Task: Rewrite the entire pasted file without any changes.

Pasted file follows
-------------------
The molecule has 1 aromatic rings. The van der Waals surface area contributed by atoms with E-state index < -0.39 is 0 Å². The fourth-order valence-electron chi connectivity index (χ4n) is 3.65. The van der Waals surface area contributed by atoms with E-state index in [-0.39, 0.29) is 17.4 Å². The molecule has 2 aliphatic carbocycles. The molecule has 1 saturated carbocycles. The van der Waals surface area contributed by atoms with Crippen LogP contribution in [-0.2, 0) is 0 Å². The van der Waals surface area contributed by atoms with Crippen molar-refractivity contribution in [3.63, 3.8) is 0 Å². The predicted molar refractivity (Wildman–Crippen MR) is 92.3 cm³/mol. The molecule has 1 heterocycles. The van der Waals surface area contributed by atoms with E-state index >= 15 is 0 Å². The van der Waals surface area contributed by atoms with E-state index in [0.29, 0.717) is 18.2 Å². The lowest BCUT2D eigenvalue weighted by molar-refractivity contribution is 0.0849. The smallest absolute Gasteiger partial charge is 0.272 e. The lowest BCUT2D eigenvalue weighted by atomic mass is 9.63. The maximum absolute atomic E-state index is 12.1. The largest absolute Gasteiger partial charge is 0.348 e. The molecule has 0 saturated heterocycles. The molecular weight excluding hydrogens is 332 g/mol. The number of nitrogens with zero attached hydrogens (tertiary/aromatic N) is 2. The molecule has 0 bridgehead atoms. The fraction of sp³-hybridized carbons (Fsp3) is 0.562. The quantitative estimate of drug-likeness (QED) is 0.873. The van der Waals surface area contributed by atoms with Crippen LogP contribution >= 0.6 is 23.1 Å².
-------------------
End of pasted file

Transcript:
The molecule has 1 aromatic rings. The van der Waals surface area contributed by atoms with E-state index < -0.39 is 0 Å². The fourth-order valence-electron chi connectivity index (χ4n) is 3.65. The van der Waals surface area contributed by atoms with E-state index in [-0.39, 0.29) is 17.4 Å². The molecule has 2 aliphatic carbocycles. The molecule has 1 saturated carbocycles. The van der Waals surface area contributed by atoms with Crippen LogP contribution in [-0.2, 0) is 0 Å². The van der Waals surface area contributed by atoms with Crippen molar-refractivity contribution in [3.63, 3.8) is 0 Å². The predicted molar refractivity (Wildman–Crippen MR) is 92.3 cm³/mol. The molecule has 1 heterocycles. The van der Waals surface area contributed by atoms with E-state index >= 15 is 0 Å². The van der Waals surface area contributed by atoms with E-state index in [0.29, 0.717) is 18.2 Å². The lowest BCUT2D eigenvalue weighted by molar-refractivity contribution is 0.0849. The smallest absolute Gasteiger partial charge is 0.272 e. The lowest BCUT2D eigenvalue weighted by atomic mass is 9.63. The maximum absolute atomic E-state index is 12.1. The largest absolute Gasteiger partial charge is 0.348 e. The molecule has 0 saturated heterocycles. The molecular weight excluding hydrogens is 332 g/mol. The number of nitrogens with zero attached hydrogens (tertiary/aromatic N) is 2. The molecule has 0 bridgehead atoms. The fraction of sp³-hybridized carbons (Fsp3) is 0.562. The quantitative estimate of drug-likeness (QED) is 0.873. The van der Waals surface area contributed by atoms with Crippen LogP contribution >= 0.6 is 23.1 Å².